District spokesperson Jer Bates said there likely won’t be any new positions created for these employees, which would cancel out the cost savings, but they will fill positions that become open next school year as other employees leave or retire.

Parents react

Although the changes were posted on the school board’s agenda prior to the meeting, most parents of children in the DLI program were unaware of these modifications until after they were voted on by the school board. The Ogden School District sent an email to parents addressing the adjustments on Monday.

“I guess one of the big concerns is that they’ve said, ‘Hey, we’ve been looking at this since 2017 to figure out what might work best long-term for the program,’ and they’ve been discussing it for a while,” said Devin Hadley, whose son is a first grader in the DLI program at T.O. Smith Elementary. “All of the parents that I’ve talked to had no idea this was a possibility.”

Bates said the district communicates with parents about the status of the program every year. At the beginning of this school year, it sent a survey to parents to gauge their satisfaction with the program. That survey, however, did not mention the possibility of consolidation.

No matter what the parents’ answer would have been, Bates said, the move was necessary.

“Realistically, we know the answer,” he said. “The majority are going to say no, I don’t want to change. Either way, we’re going to look like a bad guy, but we’d rather move forward with this approach than make it even worse by asking, ‘Do you want us to do this?’ and they say, ‘No,’ and we do it anyway.”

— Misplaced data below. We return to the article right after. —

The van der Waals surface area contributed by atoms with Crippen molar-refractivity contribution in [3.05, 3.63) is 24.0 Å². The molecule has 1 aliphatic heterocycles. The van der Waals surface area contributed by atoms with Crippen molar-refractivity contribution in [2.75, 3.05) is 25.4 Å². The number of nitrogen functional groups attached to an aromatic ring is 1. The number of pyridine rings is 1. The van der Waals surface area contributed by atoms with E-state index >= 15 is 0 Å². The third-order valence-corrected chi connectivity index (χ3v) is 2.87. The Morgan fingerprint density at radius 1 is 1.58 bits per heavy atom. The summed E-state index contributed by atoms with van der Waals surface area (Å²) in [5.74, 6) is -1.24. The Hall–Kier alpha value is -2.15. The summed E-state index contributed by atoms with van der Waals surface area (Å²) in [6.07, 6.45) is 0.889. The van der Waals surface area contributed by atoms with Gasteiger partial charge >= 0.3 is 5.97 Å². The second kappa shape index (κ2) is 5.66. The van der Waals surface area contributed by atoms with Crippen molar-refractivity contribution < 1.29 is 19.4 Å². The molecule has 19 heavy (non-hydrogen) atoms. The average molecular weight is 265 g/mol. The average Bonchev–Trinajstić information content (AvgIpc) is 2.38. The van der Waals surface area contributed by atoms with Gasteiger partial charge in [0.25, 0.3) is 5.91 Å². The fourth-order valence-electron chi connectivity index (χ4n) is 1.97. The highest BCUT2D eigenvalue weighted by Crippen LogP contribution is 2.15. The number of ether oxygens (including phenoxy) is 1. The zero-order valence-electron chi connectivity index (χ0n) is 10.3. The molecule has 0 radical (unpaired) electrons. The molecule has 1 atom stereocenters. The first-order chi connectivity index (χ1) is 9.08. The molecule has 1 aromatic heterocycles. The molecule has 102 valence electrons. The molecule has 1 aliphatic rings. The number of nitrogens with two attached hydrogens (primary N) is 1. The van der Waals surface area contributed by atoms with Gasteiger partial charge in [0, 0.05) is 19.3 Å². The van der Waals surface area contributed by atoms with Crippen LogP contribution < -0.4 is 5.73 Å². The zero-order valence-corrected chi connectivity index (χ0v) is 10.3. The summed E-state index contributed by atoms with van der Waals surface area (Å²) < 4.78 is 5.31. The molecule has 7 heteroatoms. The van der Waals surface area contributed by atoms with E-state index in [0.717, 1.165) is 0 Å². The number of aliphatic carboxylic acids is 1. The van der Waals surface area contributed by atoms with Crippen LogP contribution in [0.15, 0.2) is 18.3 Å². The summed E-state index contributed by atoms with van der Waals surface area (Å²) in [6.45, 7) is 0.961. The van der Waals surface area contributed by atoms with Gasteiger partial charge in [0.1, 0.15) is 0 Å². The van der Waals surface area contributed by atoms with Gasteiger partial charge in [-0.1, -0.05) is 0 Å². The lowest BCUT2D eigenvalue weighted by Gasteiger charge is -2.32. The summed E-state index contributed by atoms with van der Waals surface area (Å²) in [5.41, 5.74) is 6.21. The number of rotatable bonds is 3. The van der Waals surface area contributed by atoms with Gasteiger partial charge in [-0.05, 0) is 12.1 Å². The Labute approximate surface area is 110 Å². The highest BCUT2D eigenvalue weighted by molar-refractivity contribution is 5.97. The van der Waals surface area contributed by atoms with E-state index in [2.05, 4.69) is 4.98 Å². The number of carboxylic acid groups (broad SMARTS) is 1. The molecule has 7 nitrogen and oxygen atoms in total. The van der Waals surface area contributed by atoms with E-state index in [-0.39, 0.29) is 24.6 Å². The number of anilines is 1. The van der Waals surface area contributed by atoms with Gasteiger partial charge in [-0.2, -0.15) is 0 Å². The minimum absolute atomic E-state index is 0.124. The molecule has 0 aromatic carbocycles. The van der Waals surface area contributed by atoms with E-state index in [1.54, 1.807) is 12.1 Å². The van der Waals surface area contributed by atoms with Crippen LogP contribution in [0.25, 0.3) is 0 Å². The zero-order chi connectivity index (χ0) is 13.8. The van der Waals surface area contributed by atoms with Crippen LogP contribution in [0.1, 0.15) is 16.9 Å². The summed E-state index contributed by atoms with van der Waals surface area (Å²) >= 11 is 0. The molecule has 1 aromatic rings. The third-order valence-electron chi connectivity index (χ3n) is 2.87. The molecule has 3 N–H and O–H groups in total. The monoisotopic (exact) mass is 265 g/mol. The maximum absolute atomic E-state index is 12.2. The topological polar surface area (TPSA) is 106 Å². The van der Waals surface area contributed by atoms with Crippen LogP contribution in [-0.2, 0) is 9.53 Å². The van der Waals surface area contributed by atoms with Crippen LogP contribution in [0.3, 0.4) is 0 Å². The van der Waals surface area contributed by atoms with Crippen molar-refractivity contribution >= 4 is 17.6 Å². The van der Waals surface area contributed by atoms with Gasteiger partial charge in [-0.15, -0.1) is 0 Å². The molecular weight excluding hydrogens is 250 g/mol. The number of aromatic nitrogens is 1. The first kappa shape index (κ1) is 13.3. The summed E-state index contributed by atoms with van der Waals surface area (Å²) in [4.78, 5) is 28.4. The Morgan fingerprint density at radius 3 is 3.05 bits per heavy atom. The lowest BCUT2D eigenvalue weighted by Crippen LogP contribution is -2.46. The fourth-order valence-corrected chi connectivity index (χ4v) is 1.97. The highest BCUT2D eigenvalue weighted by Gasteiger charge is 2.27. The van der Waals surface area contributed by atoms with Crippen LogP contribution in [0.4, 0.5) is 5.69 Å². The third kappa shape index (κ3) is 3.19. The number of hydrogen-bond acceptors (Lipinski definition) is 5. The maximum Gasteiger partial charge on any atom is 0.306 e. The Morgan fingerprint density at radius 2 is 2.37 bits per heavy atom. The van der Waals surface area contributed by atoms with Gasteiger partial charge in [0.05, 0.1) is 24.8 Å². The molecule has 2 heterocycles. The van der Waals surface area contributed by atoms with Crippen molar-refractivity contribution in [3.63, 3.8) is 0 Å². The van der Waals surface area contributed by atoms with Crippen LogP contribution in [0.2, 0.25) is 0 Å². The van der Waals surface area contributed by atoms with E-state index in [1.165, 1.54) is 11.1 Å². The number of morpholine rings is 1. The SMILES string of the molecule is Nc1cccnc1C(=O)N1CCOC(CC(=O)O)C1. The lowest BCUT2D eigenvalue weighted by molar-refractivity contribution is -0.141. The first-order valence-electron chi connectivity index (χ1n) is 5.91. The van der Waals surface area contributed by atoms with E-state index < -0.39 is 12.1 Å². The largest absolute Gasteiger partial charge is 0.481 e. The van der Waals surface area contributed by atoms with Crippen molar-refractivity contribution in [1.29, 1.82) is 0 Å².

Amanda Carroll, who has multiple children involved in the DLI program, said she realizes the reason behind the district not asking parents for their perspective but feels they should have been informed of the potential change earlier on in the process, before it was presented to the school board.

“It’s understandable to me that this decision wasn’t based on popular public opinion,” Carroll said. “But I do think better outreach to the community as a whole would have helped acclimatize parents to the ideas they were considering so there wouldn’t have been such shock when the proposal was suddenly presented and voted through.”

She, Hadley and a group of other parents — Carroll estimated two dozen — have been meeting with each other and reaching out to district officials and school board members to discuss their concerns about the move. They have also compiled a survey to gather other parents’ perspectives.

One of the main concerns parents have is that consolidating the program will limit access for students and families who otherwise would have been interested in participating. With DLI being at one school instead of two, transportation may become a barrier and knowledge of the program may be less widespread.

“They don’t have a plan in place for transportation, there’s no plan in place for which students will be accepted into the program moving forward,” Hadley said. “I would like a more thorough, thought-out plan.”

While no transportation plan has been finalized, Bates said the district is working on one. It is considering options like a courtesy bus route, which he contends may increase accessibility to the program.

Carroll pointed out that not all parents of children who participate in the program have the time to make their concerns known to the district, and for some, there is a language barrier. She hopes that her and other parents’ efforts to reach out to the district in search of answers to some of the questions they have will encourage it to be more proactive in disseminating information on its decisions to the community.

“We’re just finding every avenue we’ve got really to make sure that our needs and the needs of our students are being heard,” Hadley said.